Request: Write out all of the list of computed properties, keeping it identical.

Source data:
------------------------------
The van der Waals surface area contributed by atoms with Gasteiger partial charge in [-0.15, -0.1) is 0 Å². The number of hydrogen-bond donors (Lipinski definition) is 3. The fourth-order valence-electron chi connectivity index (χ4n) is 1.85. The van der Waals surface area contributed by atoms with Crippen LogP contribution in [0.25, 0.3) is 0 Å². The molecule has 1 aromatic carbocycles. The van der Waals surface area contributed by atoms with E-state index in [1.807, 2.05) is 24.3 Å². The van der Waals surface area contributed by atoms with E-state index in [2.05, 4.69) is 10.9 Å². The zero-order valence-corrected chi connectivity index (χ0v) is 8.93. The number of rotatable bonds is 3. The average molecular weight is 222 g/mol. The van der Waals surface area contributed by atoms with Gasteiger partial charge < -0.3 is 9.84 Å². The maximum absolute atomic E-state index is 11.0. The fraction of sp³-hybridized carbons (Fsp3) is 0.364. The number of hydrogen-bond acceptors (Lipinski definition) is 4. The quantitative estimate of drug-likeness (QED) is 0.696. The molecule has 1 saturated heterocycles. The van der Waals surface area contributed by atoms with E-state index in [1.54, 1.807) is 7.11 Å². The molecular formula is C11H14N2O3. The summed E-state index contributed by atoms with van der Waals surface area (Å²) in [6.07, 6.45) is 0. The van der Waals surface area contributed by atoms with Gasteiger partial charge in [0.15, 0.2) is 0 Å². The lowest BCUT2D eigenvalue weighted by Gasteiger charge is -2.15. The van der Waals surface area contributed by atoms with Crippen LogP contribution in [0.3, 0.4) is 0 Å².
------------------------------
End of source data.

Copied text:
The van der Waals surface area contributed by atoms with Gasteiger partial charge in [-0.15, -0.1) is 0 Å². The number of hydrogen-bond donors (Lipinski definition) is 3. The fourth-order valence-electron chi connectivity index (χ4n) is 1.85. The van der Waals surface area contributed by atoms with Crippen LogP contribution in [0.25, 0.3) is 0 Å². The molecule has 1 aromatic carbocycles. The van der Waals surface area contributed by atoms with E-state index in [1.807, 2.05) is 24.3 Å². The van der Waals surface area contributed by atoms with E-state index in [2.05, 4.69) is 10.9 Å². The zero-order valence-corrected chi connectivity index (χ0v) is 8.93. The number of rotatable bonds is 3. The average molecular weight is 222 g/mol. The van der Waals surface area contributed by atoms with Gasteiger partial charge < -0.3 is 9.84 Å². The maximum absolute atomic E-state index is 11.0. The fraction of sp³-hybridized carbons (Fsp3) is 0.364. The number of hydrogen-bond acceptors (Lipinski definition) is 4. The quantitative estimate of drug-likeness (QED) is 0.696. The molecule has 1 saturated heterocycles. The van der Waals surface area contributed by atoms with E-state index in [1.54, 1.807) is 7.11 Å². The molecular formula is C11H14N2O3. The summed E-state index contributed by atoms with van der Waals surface area (Å²) in [6.07, 6.45) is 0. The van der Waals surface area contributed by atoms with Gasteiger partial charge in [0.15, 0.2) is 0 Å². The lowest BCUT2D eigenvalue weighted by Gasteiger charge is -2.15. The van der Waals surface area contributed by atoms with Crippen LogP contribution in [0.3, 0.4) is 0 Å².